But we do not have a participatory but a representative democratic system—one reason why annual parliaments have never been introduced.  Once elected MPs represent their constituencies as a whole not just the narrow number of activists who may have helped them get elected.  So MPs should not simply be canvassing the views of members, as Jeremy suggests, but seeking the views of electors from across the political spectrum before they make their decision on what is essentially a matter of ‘conscience’.  Even if the notion of a free vote can be seen as the only way Labour can get out of the hole they’ve constructed, when John McDonnell says that MPs should not be ‘whipped or threatened’ and that they should follow their ‘own judgement’ on possible air strikes over Syria, he is restating this long-established principle that there are some issues that are above party politics. 

Friday, 27 November 2015


The question of whether Britain should be involved in bombings inside Syria to confront IS has in some respects been made easier by the massacres in Paris a fortnight ago.  Does IS pose a direct threat to Britain?  Yes.  Should IS be confronted in Syria and Iraq?  Again yes.  Will Britain adding its planes to those already bombing Syria really make a difference?  A marginal effect at best but of far greater symbolic importance.  Did David Cameron make the case for immediate bombing yesterday?  In part I think he did…though he was less clear about how this fitted into plans for defeating IS and he made some grandiloquent statements about the Syrian forces opposed to IS of some 70,000 fighters…I was reminded of Tony Blair’s statements about weapons of mass destruction over a decade ago.   Will bombing make Britain safer?  In the short-term, probably not as there will almost inevitably be consequences. 
Jeremy Corbyn has made his position clear in a letter to Labour MPs.  This will not come as a surprise to his supporters or critics…he has long opposed Britain’s involvement in foreign interventions and has, in most cases, been right in his analysis.  The question is whether as leader of Labour, he has the luxury of putting his own well-established views before what many people see as the necessity for action to stem the threat from IS.  Those critical of his leadership see this as yet another example of the shambolic depths to which Labour has sunk and in a week with the Little Red Book dominating the news rather than Conservative U-turns over tax credits and police funding, the letter simply reinforces their view of him as a liability to both party and country.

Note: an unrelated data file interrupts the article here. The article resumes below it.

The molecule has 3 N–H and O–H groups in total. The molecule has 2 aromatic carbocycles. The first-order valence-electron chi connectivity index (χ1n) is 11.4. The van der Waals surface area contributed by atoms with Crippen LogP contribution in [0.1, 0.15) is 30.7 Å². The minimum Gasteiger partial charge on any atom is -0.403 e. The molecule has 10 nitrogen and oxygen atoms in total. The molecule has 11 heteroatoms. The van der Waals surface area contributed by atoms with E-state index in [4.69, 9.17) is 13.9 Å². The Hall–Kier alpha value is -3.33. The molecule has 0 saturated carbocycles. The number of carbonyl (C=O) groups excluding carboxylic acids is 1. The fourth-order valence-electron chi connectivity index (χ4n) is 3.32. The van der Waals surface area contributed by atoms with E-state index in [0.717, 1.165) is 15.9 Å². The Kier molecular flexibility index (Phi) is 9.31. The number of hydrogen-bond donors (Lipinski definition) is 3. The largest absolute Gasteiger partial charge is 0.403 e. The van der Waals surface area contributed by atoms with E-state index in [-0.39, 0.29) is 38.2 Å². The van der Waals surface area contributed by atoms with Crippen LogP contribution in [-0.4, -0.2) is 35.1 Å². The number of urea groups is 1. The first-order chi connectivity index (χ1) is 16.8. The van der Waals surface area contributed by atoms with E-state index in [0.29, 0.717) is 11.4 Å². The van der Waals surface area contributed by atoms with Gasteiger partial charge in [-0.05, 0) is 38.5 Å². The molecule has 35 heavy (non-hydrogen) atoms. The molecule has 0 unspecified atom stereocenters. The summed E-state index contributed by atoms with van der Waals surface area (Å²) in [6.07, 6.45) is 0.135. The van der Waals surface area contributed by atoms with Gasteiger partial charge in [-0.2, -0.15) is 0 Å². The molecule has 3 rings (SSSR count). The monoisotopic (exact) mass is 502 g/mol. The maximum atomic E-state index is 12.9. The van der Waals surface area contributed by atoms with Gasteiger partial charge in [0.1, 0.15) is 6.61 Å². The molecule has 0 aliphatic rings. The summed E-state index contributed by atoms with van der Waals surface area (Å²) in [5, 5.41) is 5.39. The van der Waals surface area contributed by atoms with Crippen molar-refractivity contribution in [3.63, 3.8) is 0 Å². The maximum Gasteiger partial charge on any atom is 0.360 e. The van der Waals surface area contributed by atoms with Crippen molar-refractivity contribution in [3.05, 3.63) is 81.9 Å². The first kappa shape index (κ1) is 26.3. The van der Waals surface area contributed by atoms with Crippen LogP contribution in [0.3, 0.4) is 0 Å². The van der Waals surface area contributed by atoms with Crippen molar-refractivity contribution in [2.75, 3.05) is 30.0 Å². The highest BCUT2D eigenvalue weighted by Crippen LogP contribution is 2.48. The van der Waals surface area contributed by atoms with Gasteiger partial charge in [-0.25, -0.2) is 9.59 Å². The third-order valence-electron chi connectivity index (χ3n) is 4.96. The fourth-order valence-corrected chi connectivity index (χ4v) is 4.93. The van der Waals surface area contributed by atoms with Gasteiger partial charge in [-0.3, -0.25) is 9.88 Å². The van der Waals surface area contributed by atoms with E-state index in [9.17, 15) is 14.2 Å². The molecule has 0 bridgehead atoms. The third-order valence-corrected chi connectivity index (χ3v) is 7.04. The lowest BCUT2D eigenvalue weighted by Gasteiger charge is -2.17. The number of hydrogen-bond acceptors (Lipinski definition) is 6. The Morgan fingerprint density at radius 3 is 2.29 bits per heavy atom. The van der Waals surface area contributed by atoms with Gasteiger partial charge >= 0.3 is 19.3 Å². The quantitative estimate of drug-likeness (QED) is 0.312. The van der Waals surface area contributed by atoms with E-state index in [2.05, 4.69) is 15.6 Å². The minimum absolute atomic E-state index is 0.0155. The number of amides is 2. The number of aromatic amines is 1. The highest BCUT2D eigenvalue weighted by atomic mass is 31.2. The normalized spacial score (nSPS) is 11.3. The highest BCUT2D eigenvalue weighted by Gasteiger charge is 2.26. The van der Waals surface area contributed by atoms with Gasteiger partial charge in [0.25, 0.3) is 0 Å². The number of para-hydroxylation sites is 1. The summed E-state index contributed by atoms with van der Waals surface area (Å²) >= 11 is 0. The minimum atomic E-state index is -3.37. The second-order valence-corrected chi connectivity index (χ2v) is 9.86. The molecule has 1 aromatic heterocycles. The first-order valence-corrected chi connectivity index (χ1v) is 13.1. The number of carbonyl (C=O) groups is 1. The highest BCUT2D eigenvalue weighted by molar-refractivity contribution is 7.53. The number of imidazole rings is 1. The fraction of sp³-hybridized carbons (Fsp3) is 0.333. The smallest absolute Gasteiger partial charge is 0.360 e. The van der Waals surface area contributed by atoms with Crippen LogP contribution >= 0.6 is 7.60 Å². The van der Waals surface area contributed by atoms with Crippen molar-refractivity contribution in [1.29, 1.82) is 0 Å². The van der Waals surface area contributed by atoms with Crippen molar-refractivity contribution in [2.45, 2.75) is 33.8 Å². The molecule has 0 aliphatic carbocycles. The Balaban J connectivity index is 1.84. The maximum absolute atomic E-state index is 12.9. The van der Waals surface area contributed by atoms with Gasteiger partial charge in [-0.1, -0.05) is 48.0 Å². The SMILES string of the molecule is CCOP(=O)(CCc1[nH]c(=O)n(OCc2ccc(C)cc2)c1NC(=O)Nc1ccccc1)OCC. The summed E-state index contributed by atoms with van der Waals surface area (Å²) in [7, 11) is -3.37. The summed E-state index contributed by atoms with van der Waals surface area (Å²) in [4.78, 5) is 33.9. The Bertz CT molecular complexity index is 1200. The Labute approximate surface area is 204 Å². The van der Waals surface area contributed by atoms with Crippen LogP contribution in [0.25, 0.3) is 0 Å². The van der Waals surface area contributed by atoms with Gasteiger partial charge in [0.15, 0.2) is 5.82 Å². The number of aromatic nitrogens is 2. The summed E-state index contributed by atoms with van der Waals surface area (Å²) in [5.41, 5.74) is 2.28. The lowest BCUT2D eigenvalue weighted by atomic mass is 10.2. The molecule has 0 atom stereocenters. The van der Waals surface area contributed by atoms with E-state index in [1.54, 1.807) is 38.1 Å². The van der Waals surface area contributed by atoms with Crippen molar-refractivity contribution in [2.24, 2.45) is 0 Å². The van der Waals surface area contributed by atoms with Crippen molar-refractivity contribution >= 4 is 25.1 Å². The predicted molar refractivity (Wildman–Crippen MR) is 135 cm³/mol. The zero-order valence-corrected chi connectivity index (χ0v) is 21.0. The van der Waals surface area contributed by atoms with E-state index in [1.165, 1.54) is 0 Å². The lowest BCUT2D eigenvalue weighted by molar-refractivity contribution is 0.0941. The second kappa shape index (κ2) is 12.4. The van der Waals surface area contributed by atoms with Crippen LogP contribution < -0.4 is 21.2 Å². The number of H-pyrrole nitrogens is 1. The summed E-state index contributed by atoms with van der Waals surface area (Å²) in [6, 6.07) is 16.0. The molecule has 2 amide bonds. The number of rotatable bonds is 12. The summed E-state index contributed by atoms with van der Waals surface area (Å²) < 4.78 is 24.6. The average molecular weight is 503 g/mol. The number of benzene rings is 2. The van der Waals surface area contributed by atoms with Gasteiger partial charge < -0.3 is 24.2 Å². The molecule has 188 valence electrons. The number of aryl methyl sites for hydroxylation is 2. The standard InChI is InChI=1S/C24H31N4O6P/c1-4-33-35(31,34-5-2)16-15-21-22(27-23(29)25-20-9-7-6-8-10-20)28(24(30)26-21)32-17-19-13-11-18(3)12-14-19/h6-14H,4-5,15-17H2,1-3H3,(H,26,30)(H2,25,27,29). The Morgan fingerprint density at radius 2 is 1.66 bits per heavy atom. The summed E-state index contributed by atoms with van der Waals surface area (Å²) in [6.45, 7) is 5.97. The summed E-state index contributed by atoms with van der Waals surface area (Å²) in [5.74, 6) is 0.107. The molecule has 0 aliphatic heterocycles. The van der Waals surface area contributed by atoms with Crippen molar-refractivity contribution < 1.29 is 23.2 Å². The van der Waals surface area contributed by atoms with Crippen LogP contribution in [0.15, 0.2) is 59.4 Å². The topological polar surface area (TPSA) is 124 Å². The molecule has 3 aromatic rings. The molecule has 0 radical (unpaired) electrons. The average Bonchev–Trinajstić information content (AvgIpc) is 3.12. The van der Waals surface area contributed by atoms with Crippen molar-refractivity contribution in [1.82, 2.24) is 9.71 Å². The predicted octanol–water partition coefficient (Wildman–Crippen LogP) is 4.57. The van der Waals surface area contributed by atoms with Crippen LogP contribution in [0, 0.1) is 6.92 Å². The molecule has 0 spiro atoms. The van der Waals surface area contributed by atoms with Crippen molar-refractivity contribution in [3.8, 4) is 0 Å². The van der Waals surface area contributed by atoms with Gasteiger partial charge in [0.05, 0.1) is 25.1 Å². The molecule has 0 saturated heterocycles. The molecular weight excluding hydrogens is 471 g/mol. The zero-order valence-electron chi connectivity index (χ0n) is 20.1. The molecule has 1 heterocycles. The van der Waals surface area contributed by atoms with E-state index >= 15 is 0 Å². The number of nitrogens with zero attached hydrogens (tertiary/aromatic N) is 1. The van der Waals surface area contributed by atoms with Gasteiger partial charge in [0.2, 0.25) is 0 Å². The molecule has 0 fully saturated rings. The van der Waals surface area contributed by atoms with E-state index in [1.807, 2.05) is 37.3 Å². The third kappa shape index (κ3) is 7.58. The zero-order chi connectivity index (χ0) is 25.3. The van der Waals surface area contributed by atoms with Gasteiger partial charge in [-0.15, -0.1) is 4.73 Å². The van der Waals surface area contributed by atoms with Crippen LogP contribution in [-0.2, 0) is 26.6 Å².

Public opinion has shifted since 2013 when 2:1 were against intervention in Syria—albeit against Assad—to 2.1 in favour…even amongst Labour voters though not amongst the Corbynistas of whom 71 per cent want a free vote on the issues.  The disconnect between the 300,000 activists and the 9 million who voted for Labour in May is very clear.  For MPs, their mandate comes from those who elected them in May rather than the minority of activists and therein lies the problem at the heart of Labour’s dilemma.  The choice appears to be between an activist-based party that lacks the numbers to win an election and Labour voters who are more ‘conservative’ in their views of a range of issues including Trident, welfare and education.  With Labour currently polling at 27 per cent—15 points behind the government—and with public opinion broadly behind bombing, by making clear his stance Jeremy threatens to make the divisions within the Parliamentary Labour Party even worse.